Mini advent calendar of Xrisks: Artificial Intelligence

post by Stuart_Armstrong · 2012-12-07T11:26:38.757Z · score: 3 (6 votes) · LW · GW · Legacy · 5 comments

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  Artificial intelligence
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5 comments

 

The FHI's mini advent calendar: counting down through the big five existential risks. As people on this list would have suspected, the last one is the most fearsome, should it come to pass: Artificial Intelligence.

And the FHI is starting the AGI-12/AGI-impacts conference tomorrow, on this very subject.


Artificial intelligence

Current understanding: very low
Most worrying aspect: likely to cause total (not partial) human extinction

Humans have trod upon the moon, number over seven billion, and have created nuclear weapons and a planet spanning technological economy. We also have the potential to destroy ourselves and entire ecosystems. These achievements have been made possible through the tiny difference in brain size between us and the other greater apes; what further achievements could come from an artificial intelligence at or above our own level?

It is very hard to predict when or if such an intelligence could be built, but it is certain to be utterly disruptive if it were. Even a human-level intelligence, trained and copied again and again, could substitute for human labour in most industries, causing (at minimum) mass unemployment. But this disruption is minor compared with the power that an above-human AI could accumulate, through technological innovation, social manipulation, or careful planning. Such super-powered entities would be hard to control, pursuing their own goals, and considering humans as an annoying obstacle to overcome. Making them safe would require very careful, bug-free programming, as well as an understanding of how to cast key human concepts (such as love and human rights) into code. All solutions proposed so far have turned out to be very inadequate. Unlike other existential risks, AIs could really “finish the job”: an AI bent on removing humanity would be able to eradicate the last remaining members of our species.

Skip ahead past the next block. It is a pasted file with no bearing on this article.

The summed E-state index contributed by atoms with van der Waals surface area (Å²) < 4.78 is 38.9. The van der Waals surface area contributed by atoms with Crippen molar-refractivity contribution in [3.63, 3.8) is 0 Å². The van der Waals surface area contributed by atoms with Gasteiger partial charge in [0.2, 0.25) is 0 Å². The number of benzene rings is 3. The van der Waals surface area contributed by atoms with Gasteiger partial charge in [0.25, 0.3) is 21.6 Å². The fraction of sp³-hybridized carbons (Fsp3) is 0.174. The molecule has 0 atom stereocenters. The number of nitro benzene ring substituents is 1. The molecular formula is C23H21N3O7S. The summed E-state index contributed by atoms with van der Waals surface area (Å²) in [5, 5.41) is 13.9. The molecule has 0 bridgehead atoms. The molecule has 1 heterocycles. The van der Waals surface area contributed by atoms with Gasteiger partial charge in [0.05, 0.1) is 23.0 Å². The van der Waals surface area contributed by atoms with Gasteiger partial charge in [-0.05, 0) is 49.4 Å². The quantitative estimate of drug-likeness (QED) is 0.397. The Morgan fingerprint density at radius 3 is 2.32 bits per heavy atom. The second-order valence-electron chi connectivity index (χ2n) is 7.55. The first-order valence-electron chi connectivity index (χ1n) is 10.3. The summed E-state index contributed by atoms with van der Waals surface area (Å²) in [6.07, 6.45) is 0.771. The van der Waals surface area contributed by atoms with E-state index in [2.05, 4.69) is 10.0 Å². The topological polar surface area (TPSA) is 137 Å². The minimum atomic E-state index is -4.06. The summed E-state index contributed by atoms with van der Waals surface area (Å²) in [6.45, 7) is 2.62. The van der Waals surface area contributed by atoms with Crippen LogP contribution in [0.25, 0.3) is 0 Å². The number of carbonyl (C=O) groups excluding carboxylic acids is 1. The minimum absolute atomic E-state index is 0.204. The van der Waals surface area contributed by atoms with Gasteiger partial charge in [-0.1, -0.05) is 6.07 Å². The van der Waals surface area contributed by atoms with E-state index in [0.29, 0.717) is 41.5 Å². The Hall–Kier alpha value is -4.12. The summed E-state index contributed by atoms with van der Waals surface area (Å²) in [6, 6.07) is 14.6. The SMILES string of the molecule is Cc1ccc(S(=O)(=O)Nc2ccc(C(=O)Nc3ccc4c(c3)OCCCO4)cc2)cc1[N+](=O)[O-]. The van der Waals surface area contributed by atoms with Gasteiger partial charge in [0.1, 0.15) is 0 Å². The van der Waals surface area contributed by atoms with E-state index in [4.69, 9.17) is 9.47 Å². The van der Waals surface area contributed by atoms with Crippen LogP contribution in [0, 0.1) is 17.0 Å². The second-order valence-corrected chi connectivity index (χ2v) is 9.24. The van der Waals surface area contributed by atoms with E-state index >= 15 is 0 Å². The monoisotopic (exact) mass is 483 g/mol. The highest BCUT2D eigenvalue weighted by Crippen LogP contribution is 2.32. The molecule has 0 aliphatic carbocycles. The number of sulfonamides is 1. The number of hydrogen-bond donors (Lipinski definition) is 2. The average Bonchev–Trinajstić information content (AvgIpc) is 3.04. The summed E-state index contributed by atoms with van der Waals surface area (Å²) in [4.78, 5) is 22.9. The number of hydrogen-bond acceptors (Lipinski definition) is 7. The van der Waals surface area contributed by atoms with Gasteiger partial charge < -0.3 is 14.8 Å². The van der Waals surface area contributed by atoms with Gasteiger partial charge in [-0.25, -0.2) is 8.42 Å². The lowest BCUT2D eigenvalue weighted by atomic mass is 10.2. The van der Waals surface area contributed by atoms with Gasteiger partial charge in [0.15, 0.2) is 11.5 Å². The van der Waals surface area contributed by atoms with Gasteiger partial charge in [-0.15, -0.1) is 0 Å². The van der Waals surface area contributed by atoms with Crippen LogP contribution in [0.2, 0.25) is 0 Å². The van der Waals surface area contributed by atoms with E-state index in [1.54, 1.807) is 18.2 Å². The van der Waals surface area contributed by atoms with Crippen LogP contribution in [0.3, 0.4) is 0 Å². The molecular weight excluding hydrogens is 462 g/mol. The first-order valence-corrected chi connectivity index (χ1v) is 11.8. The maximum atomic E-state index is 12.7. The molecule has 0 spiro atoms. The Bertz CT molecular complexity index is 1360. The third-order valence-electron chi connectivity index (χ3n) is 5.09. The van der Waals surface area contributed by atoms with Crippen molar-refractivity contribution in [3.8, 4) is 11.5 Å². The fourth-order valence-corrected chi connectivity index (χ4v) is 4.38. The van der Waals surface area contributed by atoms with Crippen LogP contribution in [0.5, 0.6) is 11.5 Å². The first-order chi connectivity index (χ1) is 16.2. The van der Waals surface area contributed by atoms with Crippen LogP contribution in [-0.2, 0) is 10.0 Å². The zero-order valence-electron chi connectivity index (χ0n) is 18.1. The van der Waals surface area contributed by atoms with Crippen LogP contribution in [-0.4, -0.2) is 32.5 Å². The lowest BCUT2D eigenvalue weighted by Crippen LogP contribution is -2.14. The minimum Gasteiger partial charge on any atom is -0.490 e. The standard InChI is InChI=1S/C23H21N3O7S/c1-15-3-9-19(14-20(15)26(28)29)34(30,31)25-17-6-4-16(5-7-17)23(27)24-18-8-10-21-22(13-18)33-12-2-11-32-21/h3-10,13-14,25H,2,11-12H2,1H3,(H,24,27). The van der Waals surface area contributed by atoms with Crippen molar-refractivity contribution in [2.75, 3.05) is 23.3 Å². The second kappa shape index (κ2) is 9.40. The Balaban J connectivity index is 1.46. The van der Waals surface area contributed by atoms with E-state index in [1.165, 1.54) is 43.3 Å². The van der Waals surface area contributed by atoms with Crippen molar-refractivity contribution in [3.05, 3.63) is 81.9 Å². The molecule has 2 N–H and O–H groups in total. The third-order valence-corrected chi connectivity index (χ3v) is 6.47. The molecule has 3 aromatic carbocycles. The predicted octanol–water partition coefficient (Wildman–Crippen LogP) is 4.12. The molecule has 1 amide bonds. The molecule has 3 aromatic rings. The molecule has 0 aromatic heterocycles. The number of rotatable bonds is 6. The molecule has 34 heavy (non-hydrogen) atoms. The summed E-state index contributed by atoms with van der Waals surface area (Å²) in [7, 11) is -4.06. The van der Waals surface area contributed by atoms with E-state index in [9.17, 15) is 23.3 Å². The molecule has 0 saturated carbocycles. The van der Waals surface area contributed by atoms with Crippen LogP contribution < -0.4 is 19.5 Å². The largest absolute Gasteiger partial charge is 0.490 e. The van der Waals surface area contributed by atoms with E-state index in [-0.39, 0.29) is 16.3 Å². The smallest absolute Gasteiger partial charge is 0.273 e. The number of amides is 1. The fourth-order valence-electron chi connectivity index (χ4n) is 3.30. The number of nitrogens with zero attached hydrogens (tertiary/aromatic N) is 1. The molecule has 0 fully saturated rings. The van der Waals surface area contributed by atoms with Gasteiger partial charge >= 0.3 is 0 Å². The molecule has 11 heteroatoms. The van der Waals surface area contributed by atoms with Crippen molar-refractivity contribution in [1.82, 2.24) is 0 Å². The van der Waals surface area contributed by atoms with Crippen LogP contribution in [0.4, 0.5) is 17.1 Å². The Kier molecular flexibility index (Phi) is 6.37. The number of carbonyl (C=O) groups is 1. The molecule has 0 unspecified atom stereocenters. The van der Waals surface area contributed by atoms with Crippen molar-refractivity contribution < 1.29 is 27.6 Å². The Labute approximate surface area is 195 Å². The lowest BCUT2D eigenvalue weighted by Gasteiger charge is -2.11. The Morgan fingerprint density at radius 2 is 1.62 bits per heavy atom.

5 comments

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comment by timtyler · 2012-12-07T11:48:43.790Z · score: 4 (6 votes) · LW(p) · GW(p)

These achievements have been made possible through the tiny difference in brain size between us and the other greater apes; what further achievements could come from an artificial intelligence at or above our own level?

Supposedly they were made possible through a tiny difference in brain size. However others point at the ability to sustain cumulative cultural evolution. Cultural evolution may have caused larger brains more than it was caused by them - at least according to some theorists. Also, since many cetaceans have enormous brains and (probably) complex cultures, our opposable thumb and terrestrial ecosystem seem likely to have something to do with it.

comment by Kawoomba · 2012-12-07T12:15:34.745Z · score: 3 (3 votes) · LW(p) · GW(p)

It is very hard to predict when or if such an intelligence [at or above our own level] could be built (...)

Certainly agree on the "when", but if?

comment by [deleted] · 2012-12-08T00:54:16.229Z · score: 0 (0 votes) · LW(p) · GW(p)

Now I wish the LW Survey had asked for P(humans will ever build a human-level-or-higher AGI).

comment by CarlShulman · 2012-12-07T13:00:18.214Z · score: 1 (3 votes) · LW(p) · GW(p)

Unlike other existential risks, AIs could really “finish the job”: an AI bent on removing humanity would be able to eradicate the last remaining members of our species. Most worrying aspect: likely to cause total (not partial) human extinction

I agree that AI risk is more likely to be existential given that it is at least catastrophic than the other things you have mentioned. This is especially true in the sense of "most of the accessible universe gets used in ways that fall far short of their potential/astronomical waste point of view."

However, see this discussion of "AI will keep some humans around" arguments (or record data about, and recreate some in experiments and the like).

All solutions proposed so far have turned out to be very inadequate.

Well, none have been tested. Potential problems have been found or suggested, but depending on technological and social factors many might work.

comment by ewbrownv · 2012-12-10T23:28:21.668Z · score: 0 (0 votes) · LW(p) · GW(p)

If you agree that a superhuman AI is capable of being an existential risk, that makes the system that keeps it from running amok the most safety-critical piece of technology in history. There is no room for hopes or optimism or wishful thinking in a project like that. If you can't prove with a high degree of certainty that it will work perfectly, you shouldn't turn it on.

Or, to put it another way, the engineering team should act as if they were working with antimatter instead of software. The AI is actually a lot more dangerous than that, but giant explosions are a lot easier for human minds to visualize than UFAI outcomes...